Along the interior of the stockade, 19 feet from the stockade wall, was a line of small wooden posts with a wood rail on top. This was the “deadline”. Any prisoner who crossed the deadline could be shot by guards stationed in the sentry boxes. 
“The sponsors, developers, and users should be able to maintain a constant pace indefinitely” – Agile Manifesto.
The real problem with deadlines, is that any deadline longer than a day or two you are asking people to fail. What you are really measuring with deadlines is the ability to estimate. If you are trying to convince people to get something by a deadline, the only way they could get something done by a deadline is by getting better and better at estimating. This is something you cannot do, even with experience. 
I’ve seen this movie before. The plot is simple: First, you take an urgent date-driven project, where the shipment date cannot be delayed because of external commitments made to Wall Street or customers. Them you add a bunch of developers who use up all the time in the schedule, leaving no time for testing or operations deployment. And because no one is willing to slip the deployment date, everyone after Development has to take outrageous and unacceptable shortcuts to hit the date.
Last week I attended the Agile Australia Conference. I will post a conference report soon, but thought I would share the 2 main takeaways I had from the conference. One is the DevOps movement and the second is Continuous Delivery.
DevOps is a new movement seeking to achieve the business need for rapid delivery of software products while maintaining the stability of live environments. It uses two approaches: first, promoting closer collaboration between development and operations; second, applying practices shared with agile (collaboration, automation, simplicity, etc) to operations processes such as provisioning, change management, and production monitoring. It encompasses culture, processes, and tools – all supporting better communication, faster feedback and delivery, and more predictable outcomes.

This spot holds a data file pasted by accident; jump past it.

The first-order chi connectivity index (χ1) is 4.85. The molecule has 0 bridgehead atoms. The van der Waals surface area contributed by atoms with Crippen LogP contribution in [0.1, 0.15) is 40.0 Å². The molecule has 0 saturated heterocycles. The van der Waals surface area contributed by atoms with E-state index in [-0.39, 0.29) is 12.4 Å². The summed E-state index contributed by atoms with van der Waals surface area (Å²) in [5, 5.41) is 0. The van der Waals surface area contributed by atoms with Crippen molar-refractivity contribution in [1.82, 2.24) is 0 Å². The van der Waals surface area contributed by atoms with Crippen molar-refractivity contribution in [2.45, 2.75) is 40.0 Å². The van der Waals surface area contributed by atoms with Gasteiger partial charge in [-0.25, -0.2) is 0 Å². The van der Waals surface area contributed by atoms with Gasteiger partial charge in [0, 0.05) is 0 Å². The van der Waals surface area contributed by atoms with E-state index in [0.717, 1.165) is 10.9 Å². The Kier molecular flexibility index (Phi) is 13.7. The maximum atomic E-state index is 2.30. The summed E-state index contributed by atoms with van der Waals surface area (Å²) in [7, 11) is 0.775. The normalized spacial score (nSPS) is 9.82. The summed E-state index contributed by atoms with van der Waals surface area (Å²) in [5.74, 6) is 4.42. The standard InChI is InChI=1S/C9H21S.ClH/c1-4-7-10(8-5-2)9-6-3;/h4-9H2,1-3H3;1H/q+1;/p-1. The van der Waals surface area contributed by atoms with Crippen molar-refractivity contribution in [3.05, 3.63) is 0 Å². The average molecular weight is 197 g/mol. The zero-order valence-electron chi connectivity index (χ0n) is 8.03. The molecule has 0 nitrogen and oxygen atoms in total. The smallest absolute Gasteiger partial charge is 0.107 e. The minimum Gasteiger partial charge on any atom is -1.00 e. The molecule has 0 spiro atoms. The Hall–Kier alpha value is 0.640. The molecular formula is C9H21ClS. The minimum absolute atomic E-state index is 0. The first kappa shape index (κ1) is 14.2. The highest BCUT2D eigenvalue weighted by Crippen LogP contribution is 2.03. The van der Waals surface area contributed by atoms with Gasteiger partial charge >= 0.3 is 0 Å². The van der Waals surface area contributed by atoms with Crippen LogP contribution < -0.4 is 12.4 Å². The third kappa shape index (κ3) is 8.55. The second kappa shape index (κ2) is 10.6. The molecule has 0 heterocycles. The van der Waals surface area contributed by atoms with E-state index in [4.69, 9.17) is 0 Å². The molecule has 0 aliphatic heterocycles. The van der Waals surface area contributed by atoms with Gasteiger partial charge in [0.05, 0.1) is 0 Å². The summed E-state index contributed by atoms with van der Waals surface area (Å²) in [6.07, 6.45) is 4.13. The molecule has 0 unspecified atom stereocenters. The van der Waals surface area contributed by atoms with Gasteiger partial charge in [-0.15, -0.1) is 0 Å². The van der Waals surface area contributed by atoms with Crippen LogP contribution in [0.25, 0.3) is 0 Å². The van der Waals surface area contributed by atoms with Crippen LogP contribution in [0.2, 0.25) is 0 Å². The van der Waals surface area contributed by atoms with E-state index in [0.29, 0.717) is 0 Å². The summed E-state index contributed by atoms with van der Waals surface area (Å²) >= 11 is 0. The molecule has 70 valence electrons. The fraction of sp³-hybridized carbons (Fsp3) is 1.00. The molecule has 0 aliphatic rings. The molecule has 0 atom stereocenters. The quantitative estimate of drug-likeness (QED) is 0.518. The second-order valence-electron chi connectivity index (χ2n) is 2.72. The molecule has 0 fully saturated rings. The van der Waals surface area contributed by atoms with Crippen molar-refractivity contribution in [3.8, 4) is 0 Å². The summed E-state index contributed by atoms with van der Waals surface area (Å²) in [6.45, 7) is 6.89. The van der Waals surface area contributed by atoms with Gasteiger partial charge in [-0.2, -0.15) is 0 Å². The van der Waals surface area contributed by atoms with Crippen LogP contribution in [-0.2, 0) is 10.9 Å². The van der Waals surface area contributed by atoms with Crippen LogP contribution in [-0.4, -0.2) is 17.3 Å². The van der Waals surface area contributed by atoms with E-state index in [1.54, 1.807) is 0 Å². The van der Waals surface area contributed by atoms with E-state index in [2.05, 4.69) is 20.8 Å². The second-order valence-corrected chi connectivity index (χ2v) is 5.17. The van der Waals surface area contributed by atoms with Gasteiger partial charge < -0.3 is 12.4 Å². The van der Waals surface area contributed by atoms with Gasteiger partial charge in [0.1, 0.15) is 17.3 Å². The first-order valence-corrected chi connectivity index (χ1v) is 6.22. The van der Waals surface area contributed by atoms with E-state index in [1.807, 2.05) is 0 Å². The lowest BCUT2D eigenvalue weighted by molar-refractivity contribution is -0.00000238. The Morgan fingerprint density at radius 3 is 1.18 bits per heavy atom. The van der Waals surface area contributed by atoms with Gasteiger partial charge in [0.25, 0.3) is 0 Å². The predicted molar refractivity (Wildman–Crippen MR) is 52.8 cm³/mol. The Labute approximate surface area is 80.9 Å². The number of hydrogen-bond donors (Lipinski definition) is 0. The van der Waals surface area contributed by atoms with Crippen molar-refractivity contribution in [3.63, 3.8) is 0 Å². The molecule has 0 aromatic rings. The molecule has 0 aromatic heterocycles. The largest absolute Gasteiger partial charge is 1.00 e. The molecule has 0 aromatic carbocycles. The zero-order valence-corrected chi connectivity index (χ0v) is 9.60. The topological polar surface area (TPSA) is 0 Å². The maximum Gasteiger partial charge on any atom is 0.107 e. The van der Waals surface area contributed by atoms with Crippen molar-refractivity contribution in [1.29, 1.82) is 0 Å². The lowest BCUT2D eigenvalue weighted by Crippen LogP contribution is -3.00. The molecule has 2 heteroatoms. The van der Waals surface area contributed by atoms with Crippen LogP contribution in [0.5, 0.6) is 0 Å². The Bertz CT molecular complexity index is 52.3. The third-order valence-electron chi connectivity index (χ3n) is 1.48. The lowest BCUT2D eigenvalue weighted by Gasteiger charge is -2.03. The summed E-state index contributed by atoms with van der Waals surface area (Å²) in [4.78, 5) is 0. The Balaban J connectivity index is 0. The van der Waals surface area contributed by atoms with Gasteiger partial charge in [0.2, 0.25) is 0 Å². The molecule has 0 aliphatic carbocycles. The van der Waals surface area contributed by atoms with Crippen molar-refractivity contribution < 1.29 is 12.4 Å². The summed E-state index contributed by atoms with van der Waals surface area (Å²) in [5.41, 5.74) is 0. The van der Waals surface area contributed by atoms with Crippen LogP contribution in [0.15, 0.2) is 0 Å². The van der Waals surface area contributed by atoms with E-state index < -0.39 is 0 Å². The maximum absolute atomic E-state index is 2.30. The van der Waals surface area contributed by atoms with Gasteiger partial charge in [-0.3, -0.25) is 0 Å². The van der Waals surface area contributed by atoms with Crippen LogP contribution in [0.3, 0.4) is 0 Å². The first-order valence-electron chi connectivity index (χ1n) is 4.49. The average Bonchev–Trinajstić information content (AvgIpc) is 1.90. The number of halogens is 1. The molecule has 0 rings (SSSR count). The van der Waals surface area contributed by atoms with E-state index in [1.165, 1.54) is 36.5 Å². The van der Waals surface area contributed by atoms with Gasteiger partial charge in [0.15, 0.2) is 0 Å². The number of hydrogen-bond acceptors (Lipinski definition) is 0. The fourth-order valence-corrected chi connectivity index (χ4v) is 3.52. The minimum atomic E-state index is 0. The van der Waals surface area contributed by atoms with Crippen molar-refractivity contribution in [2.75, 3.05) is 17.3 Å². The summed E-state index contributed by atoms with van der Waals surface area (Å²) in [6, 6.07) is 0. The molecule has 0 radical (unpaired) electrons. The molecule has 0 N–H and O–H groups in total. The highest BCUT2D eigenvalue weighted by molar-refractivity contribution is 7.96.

With continuous development of working software, we need to get the changes into Production as quick as possible through Continuous Delivery so we can shorten the feedback cycle and so the business can maximize the ROI.
This recent Dilbert comic strip reminded me of a situation when a client was raising cosmetic defect as severity 2.
It is often not clear what a defect is and at what level to raise it at (despite agreed severity descriptions) as my example above shows. And some defects are raised without being related to a requirement. Or defects raised because of a feature being “not user friendly”.
Regardless of the reason and how you label the ‘defect’, I treat all defects the same – it is a piece of work required by the client that needs to be prioritized with other work. So the approach is to put all work (defect, enhancement, new feature etc) into the product backlog. As part of the planning process, the Product Owner will prioritize the items on the backlog for the next iteration and/or release. So if a cosmetic defect is more important (has greater business value) than a new feature, then it should be placed higher so it gets completed first.
Keeping all work in the product backlog, makes planning simpler and helps manage the flow of work. It also ensures the client is in control and be the judge of what is important to their business.
We sometimes hear that business is not getting value out of IT. Technology and tools are constantly improving but we often have missed expectations. The need to align business and IT is getting more important.
Incorrect assumptions of what the client needs often leads to incorrect actions resulting in wasted effort.
Next time you speak to your customer, clarify what they mean and speak in their language. Get the customer to provide real life examples and elicit feedback along the way. That way you will move towards aligning IT with the business and deliver greater value.